In this short video clip (from Provoked) Henry Rollins rants and preaches on the "intellectual cowardice" of cynicism. He's been there and done that, and he can't do it anymore - which does not mean he does not have righteous anger. He admits that for him life sucks and he would rather not be here - most days he is miserable and he has "contempt for life."
BUT, what keeps him here is that he knows life would be thinking, "Ha ha, you wimped out, you couldn't handle me." So he wants to kick life's ass - he wants to "make life run for its life." He wants to "be a pain in life's ass." He refuses to let life kick his ass with its unfairness and annoying happy people.
Compared to Rollins, I feel mellow and easy going (and those who know me know how far that is from the truth). More below the video.
Thanks to Michael at Archive Fire for posting this video clip.
I feel his anger and frustration - I have my own experiences that made me a cynical, bitter, angry, misanthropic young man. Maybe we all do - at least those of us who have embraced cynicism as a lifestyle choice.
But sometime around 30 or so, it began to shift. My perspective widened, or opened, or something. I don't want or need to kick life's ass - I want to swim with the current and not fight against it anymore - to align with whatever purpose seems to be unfolding in my life.
Unlike Rollins, I do not have contempt for life. The more I look at and heal the old wounds that made me cynical in the first place, the less miserable I feel. These days, I actually enjoy my life - but I am not one of the happy, shiny people, nor am I some kind of "floating Buddha," to use Rollins' term.
Some days seriously suck - some days the politicians and corporations and government and the guy leaves his dog outside to bark all night and the people who text while they drive and the men who hit women and the women who hate all men and the parents who neglect their kids and the assholes who hurt children or animals and the insurance companies who deny claims and and and and . . . . Some days it makes me want to check out.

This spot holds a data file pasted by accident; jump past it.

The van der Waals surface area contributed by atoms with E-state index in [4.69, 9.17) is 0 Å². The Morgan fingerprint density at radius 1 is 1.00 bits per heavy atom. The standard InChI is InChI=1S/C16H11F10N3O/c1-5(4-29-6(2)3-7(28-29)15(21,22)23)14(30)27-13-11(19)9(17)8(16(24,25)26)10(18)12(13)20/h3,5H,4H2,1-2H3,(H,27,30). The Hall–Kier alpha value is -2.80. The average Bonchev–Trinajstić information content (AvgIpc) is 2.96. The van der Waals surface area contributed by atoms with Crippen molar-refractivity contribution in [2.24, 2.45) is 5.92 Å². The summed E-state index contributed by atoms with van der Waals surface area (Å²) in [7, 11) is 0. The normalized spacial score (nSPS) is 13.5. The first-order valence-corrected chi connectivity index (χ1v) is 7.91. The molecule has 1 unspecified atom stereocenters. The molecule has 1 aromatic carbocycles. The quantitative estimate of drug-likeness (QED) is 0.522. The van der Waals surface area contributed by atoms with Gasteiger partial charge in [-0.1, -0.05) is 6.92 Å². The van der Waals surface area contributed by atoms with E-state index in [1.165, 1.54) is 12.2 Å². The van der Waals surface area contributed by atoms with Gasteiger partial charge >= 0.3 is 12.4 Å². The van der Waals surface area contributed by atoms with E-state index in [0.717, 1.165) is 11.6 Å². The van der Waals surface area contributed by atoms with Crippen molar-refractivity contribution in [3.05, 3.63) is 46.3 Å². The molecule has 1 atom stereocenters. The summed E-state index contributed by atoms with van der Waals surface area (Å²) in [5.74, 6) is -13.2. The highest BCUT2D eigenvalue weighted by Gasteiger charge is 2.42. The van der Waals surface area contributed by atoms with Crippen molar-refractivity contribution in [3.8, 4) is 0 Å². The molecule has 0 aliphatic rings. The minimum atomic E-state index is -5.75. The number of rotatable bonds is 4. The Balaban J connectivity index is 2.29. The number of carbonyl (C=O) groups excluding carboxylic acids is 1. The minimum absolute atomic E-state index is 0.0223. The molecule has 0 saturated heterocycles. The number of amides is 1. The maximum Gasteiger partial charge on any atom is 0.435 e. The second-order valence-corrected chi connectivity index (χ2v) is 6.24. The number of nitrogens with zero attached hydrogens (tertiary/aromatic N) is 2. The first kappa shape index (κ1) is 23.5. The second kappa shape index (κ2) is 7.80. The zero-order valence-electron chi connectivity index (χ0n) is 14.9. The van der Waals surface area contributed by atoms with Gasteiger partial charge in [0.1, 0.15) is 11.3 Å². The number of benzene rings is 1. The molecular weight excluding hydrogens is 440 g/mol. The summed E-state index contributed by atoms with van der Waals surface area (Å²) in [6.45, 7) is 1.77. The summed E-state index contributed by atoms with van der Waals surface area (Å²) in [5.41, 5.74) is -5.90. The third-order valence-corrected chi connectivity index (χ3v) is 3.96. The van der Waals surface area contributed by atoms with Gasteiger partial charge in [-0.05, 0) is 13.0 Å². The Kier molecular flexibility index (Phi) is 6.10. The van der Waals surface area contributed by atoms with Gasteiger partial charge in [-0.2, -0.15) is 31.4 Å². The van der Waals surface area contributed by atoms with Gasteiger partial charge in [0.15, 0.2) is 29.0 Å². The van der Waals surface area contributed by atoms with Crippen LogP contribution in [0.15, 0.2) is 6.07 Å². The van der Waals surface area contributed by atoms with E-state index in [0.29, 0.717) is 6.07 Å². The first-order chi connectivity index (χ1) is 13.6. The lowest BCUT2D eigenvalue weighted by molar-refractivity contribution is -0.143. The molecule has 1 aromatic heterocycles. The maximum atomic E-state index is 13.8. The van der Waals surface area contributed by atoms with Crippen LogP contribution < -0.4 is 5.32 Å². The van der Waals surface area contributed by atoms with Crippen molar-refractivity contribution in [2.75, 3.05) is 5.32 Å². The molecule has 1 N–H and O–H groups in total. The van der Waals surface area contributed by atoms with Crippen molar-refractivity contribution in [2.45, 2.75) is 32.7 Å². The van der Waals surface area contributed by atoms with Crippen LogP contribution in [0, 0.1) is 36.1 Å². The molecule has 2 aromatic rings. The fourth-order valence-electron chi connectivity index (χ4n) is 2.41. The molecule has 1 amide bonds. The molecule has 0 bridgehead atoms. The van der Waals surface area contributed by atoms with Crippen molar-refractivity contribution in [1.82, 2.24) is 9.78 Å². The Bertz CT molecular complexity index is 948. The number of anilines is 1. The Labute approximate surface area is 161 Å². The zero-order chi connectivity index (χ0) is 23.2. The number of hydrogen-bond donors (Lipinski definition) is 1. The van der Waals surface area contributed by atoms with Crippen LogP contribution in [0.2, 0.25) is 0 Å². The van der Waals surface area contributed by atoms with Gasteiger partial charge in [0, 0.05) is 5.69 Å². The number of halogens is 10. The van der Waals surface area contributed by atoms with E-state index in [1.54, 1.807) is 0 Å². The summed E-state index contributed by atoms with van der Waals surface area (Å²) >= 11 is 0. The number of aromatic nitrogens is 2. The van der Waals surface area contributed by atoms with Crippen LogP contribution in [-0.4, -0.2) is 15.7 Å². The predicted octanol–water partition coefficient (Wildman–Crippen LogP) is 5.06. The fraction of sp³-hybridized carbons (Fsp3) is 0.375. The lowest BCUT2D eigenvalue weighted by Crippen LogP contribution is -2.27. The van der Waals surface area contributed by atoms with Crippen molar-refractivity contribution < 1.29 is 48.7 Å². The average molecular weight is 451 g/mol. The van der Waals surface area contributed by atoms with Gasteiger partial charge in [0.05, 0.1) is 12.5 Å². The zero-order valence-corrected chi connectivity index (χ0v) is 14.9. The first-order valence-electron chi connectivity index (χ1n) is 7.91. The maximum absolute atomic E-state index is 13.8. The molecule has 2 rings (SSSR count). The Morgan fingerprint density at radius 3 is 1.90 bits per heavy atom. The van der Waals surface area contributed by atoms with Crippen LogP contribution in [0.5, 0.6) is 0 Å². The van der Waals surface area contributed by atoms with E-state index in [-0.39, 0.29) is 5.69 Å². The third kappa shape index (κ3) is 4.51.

And then Mogli licks my hand or Jami laughs at one of my stupid jokes or a child in a store smiles at me or a gray-haired woman holds a door for me or I see a father rocking his baby to sleep or the sun creates purple and orange art in the clouds at sunset or a Facebook friend makes me laugh or or or or . . . . And I remember that beauty is in the details, in the small moments, in how I hold the world in my heart.
And then the question is . . . How to reconcile both experiences - to feel the laughter through the tears. I can't ignore the ugliness, it fuels my desire to help people as a personal trainer, as a coach, and soon as a mental health counselor. And I can't allow it to crush my spirit the way it once did.
So I try to remain mindful of my feelings, of my anger, of my joy - I try not to let all the ugliness become cynicism and despair again. And I try to limit my exposure to the culture of fear and suspicion that permeates our media - I try to focus on the next thing, and the next, and the next . . . and one day I will have lived a meaningful life.